"All we've been hearing the last three years is if you like your policy you can keep it. ... I'm infuriated because I was lied to," one woman told the Los Angeles Times, as part of a story on how some middle-class Californians have been stunned to learn the real costs of Obamacare.
And that lie looks like the biggest lie about domestic policy ever uttered by a U.S. President.
The most famous presidential lies have to do with misconduct (Richard Nixon's "I am not a crook" or Bill Clinton's "I did not have sexual relations") or war. Woodrow Wilson campaigned on the slogan "He kept us out of war" and then plunged us into a calamitous war. Franklin D. Roosevelt made a similar vow: "I have said this before, but I shall say it again and again: Your boys are not going to be sent into any foreign wars."
Roosevelt knew he was making false promises. He explained to an aide: "If someone attacks us, it isn't a foreign war, is it?" When his own son questioned his honesty, FDR replied: "If I don't say I hate war, then people are going to think I don't hate war. ... If I don't say I won't send our sons to fight on foreign battlefields, then people will think I want to send them. ... So you play the game the way it has been played over the years, and you play to win."
The burning question about Barack Obama is whether he was simply "playing to win" and therefore lying on purpose, or whether his statements about Obamacare were just another example of, as Obama once put it, "I actually believe my own" spin, though he used another word.
"No matter how we reform health care, we will keep this promise to the American people," he told the American Medical Association in 2009. "If you like your doctor, you will be able to keep your doctor, period. If you like your health-care plan, you'll be able to keep your health-care plan, period. No one will take it away, no matter what."
No matter how you slice it, that was a lie. As many as 16 million Americans on the individual health-insurance market may lose their insurance policies. Just in the last month, hundreds of thousands have been notified by their insurers that their policies will be canceled. In fact, it appears that more Americans may have lost coverage than gotten it since Healthcare.gov went "live" (a term one must use advisedly). And when the business mandate finally kicks in, tens of millions more probably will lose their plans.
Ah, but they'll get better ones!
That appears to be the new rationalization for Obama's bait-and-switch. "Right now all that insurance companies are saying is, 'We don't meet the requirements under Obamacare, but we're going to offer you a better deal!'" explained Juan Williams on "Fox News Sunday."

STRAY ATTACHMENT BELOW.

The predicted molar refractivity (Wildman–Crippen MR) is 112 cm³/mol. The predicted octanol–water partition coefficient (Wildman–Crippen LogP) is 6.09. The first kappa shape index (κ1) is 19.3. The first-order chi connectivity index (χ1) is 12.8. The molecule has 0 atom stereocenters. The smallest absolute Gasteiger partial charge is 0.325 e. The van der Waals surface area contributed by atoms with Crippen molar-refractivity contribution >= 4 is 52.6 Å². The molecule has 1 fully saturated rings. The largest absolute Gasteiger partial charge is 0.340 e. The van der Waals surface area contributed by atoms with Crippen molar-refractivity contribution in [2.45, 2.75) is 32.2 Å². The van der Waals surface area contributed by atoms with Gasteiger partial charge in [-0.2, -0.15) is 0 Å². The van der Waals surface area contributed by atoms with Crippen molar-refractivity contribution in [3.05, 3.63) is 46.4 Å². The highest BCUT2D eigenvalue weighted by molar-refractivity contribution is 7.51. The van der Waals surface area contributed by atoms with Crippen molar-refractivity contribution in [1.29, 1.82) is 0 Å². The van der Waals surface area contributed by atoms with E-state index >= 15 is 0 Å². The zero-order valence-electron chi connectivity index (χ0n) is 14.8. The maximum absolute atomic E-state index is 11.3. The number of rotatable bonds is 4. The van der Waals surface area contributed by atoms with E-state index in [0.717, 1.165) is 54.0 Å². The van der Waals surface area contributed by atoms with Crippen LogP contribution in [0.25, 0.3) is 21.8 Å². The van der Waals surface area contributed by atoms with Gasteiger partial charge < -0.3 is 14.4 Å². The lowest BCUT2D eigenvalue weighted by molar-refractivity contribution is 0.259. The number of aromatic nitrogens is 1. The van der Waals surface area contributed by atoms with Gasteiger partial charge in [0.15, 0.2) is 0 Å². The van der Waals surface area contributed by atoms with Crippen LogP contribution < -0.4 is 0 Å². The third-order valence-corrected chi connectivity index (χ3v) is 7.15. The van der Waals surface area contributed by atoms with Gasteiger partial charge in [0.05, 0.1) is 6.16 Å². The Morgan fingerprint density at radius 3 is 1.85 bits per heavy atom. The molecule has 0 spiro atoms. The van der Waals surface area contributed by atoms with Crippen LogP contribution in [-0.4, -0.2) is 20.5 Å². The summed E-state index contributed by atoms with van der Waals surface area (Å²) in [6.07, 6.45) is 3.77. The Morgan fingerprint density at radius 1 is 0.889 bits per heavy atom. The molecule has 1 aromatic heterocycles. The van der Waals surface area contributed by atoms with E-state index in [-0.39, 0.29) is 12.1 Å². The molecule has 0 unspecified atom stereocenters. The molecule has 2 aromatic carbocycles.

A better deal according to whom? Say I like my current car. The government says under some new policy I will be able to keep it and maybe even lower my car payments. But once the policy is imposed, I'm told my car now isn't street-legal. Worse, I will have to buy a much more expensive car or be fined by the IRS. But, hey, it'll be a much better car! Why, even though you live in Death Valley, your new car will have great snow tires and heated seats.
This is what the government is saying to millions of Americans who don't want or need certain coverage, including, for instance, older women — and men — who are being forced to pay for maternity care. Such overcharging is necessary to pay for the poor and the sick signing up for Obamacare or for the newly expanded Medicaid.
At least Darth Vader was honest about his bait-and-switch: "I am altering the deal. Pray I don't alter it any further." Obama won't even admit he lied.
At the 2008 Democratic National Convention, Obama talked at great length about the middle class and not once about the poor. His critics on the right said he was lying, that he was really more interested in income distribution. Such charges were dismissed as paranoid and even racist. But the critics were right. Obama was either lying to himself or to the rest of us — because he was playing the game to win.
Jonah Goldberg is a fellow at the American Enterprise Institute and editor-at-large of National Review Online. You can write to him by email at email@example.com, or via Twitter @JonahNRO.